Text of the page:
We’re 99% sure you have heard of or tried green tea before, but what about oolong tea? Oolong tea is not as popular in the United States as it is in some Asian countries; however, it comes with an equally long list of benefits. Oolong tea and green tea, like all true teas, originate from the same plant- camelia Sinensis. Hailing from the same plant indicates a commonality in health benefits and taste. Ultimately, it comes down to dissecting the minute differences to settle the debate of oolong tea vs. green tea. Read on for our take on how these teas differ and which one is best for you.
What is green tea?
Green tea is made from the leaves of the rare Camellia Sinensis plant. This plant is only found in India and China. Green tea is often thought to be the most potent variant of tea originating from this plant because it is made from unoxidized leaves.
The leaves are heated up as soon as they are harvested. This helps to preserve as much of their freshly-harvested flavor as possible. This process leads to green tea having a much higher chlorophyll and antioxidant concentration as compared to other teas.
What is oolong tea?
While oolong tea only represents 2% of the world’s tea, it is still a force to be reckoned with as it harvests the combined merits of green and dark teas. Green tea is the least processed version of the Camellia Sinensis teas, and black tea is the most processed one. Oolong tea falls perfectly in the middle and is partially oxidized, which leads to its distinct color and flavor.
Oolong tea vs. green tea: the differences
The flavor of green tea is almost always the same- bittersweet, swampy, and vegetal. However, the flavor profile of Oolong tea can vary from being noticeably sweet to being incredibly nutty and woodsy according to the level of oxidization reached during processing. Oolong tea is oxidized at levels ranging from 8% to 85 %. That is a pretty vast difference, so it makes sense that the flavors would vary immensely as well.
Green tea is thus more suited to seasoned tea drinkers whose palates have developed an appreciation for its typical grassy and bitter flavor. Whereas, oolong tea is suitable for those of you who prefer more varied flavors.
The texture of teas is the way they feel on your throat after you take a sip. Green tea has a distinct astringent texture and leaves a slightly bitter aftertaste whereas oolong tea is much smoother and glides beautifully without leaving much of an aftertaste.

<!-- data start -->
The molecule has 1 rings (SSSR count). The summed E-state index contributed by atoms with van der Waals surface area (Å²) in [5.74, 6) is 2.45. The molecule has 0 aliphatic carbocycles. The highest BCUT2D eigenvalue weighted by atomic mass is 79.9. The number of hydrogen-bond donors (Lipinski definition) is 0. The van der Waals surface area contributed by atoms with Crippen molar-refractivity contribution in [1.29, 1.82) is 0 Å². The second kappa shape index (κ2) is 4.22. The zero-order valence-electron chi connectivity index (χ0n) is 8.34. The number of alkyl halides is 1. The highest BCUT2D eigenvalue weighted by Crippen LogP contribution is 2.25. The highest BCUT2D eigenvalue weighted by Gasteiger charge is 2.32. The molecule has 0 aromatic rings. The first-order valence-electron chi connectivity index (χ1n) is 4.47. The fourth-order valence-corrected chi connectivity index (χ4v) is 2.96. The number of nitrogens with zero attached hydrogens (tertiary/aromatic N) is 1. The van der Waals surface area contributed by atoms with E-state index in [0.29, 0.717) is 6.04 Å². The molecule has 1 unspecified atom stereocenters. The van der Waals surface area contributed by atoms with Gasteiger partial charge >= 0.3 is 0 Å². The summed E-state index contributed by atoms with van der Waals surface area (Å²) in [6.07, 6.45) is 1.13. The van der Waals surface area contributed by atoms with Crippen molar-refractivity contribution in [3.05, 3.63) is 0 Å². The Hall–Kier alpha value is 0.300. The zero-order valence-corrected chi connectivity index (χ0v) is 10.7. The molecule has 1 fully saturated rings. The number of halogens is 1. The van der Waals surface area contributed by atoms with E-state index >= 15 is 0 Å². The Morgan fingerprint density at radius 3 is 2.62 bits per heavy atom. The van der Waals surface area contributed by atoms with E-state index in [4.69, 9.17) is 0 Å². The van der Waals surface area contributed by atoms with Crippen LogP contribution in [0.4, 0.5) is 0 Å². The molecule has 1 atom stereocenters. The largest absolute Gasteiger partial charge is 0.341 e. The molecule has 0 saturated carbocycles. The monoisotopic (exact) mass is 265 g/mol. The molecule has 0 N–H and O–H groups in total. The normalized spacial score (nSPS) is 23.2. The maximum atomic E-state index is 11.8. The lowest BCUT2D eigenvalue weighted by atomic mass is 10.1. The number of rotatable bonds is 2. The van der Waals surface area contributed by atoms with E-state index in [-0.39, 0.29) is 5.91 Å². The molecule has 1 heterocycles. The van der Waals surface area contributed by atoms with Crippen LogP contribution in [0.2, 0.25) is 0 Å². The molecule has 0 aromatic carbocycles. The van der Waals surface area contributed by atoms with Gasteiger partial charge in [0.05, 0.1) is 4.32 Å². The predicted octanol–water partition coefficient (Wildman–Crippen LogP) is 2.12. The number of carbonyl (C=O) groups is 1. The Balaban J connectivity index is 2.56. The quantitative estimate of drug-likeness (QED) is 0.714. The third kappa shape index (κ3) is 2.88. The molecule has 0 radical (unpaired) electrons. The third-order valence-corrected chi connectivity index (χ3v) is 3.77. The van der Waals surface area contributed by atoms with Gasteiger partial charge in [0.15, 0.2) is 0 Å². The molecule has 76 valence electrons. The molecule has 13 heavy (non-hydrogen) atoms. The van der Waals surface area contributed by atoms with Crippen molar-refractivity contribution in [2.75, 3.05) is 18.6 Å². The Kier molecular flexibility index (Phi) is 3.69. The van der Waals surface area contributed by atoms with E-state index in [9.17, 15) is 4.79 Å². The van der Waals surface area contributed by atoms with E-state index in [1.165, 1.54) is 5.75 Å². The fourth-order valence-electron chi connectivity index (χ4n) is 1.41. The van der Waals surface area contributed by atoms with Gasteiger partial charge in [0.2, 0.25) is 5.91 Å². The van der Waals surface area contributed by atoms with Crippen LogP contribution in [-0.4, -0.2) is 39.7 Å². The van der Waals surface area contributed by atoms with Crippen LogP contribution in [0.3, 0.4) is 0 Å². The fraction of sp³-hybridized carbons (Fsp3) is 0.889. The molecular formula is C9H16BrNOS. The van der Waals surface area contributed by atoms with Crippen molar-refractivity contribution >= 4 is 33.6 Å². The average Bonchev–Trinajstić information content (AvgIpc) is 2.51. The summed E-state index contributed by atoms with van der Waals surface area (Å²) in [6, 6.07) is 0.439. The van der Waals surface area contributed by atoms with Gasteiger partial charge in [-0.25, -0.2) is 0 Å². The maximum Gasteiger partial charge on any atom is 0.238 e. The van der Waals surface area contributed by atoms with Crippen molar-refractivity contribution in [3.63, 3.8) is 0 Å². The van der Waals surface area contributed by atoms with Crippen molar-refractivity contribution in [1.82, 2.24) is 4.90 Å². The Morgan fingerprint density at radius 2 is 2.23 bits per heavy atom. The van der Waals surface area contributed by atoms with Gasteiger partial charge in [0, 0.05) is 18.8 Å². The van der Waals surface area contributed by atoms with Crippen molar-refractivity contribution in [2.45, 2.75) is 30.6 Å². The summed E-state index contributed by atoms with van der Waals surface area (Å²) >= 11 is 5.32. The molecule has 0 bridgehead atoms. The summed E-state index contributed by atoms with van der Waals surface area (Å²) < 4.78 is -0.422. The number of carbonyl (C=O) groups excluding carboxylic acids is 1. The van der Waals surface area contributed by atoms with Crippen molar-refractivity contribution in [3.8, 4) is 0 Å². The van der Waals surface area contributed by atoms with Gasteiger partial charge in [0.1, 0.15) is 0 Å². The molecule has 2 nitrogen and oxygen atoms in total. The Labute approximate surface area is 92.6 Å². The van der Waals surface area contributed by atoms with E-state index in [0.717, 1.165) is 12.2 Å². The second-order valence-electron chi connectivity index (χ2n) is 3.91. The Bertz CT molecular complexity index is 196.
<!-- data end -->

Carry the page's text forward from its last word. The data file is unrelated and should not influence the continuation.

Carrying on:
The debate of green tea vs. oolong tea becomes slightly confusing when it boils down to (pun intended!) health benefits. This uncertainty stems from the varied nature of scientific evidence on this subject. Not only is pure scientific research lacking in this area, but it is also very polarizing.
The consensus, however, is that green tea has a higher concentration of health-improving components like antioxidants. This is due to its entirely unoxidized nature. However, this higher concentration can come at the expense of your stomach health due to green tea’s incredibly strong and possibly irritating nature.
Oolong tea undoubtedly features a higher caffeine content due to the longer processing time. Additionally, oolong tea is steeped at a much higher temperature than green tea (180-200 degrees vs. 160-180 degrees), which also factors into the increased caffeine. So, if staying up late for a big test is your main concern, then oolong tea might be the better option for you!
Generally speaking, oolong tea is slightly more expensive than green tea. This price difference isn’t a hard and fast rule since there will be differences across various brands. However, considering the extended processing that oolong tea has to undergo, it’s not a surprise that it would be more expensive, on average.
Both oolong tea and green tea offer similar health benefits such as reduced cholesterol, reduced risk of heart disease, and enhanced weight loss. Our verdict on the oolong tea vs. green tea debate is about to sound pretty unhelpful, but hear us out. We genuinely think that is is all based on your personal preferences. Neither of these is dramatically better than the other. As long as you include one, you’re doing your body a favor. If we had to choose, then we’d probably recommend oolong tea for those of you tea drinkers who are still trying to explore new flavors and green tea for those of you who have developed an appreciation for it.
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